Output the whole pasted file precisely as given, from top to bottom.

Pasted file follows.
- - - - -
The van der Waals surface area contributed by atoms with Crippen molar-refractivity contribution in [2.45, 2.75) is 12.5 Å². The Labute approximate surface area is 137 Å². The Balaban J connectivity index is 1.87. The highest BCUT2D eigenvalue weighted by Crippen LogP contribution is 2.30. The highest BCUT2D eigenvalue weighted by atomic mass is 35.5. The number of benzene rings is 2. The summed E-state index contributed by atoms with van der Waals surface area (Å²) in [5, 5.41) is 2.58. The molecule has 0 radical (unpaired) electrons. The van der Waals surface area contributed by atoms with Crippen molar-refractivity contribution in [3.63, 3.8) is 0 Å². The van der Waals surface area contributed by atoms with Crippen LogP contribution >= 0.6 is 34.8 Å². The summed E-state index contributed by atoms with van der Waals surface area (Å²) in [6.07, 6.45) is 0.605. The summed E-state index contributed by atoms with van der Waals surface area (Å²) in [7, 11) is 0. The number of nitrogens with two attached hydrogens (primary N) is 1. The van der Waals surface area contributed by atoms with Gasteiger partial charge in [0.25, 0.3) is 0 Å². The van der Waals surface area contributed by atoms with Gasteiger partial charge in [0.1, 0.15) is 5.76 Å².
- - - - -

The van der Waals surface area contributed by atoms with Crippen molar-refractivity contribution in [2.45, 2.75) is 12.5 Å². The Labute approximate surface area is 137 Å². The Balaban J connectivity index is 1.87. The highest BCUT2D eigenvalue weighted by Crippen LogP contribution is 2.30. The highest BCUT2D eigenvalue weighted by atomic mass is 35.5. The number of benzene rings is 2. The summed E-state index contributed by atoms with van der Waals surface area (Å²) in [5, 5.41) is 2.58. The molecule has 0 radical (unpaired) electrons. The van der Waals surface area contributed by atoms with Crippen molar-refractivity contribution in [3.63, 3.8) is 0 Å². The van der Waals surface area contributed by atoms with Crippen LogP contribution >= 0.6 is 34.8 Å². The summed E-state index contributed by atoms with van der Waals surface area (Å²) in [6.07, 6.45) is 0.605. The summed E-state index contributed by atoms with van der Waals surface area (Å²) in [7, 11) is 0. The number of nitrogens with two attached hydrogens (primary N) is 1. The van der Waals surface area contributed by atoms with Gasteiger partial charge in [0.25, 0.3) is 0 Å². The van der Waals surface area contributed by atoms with Gasteiger partial charge in [0.1, 0.15) is 5.76 Å².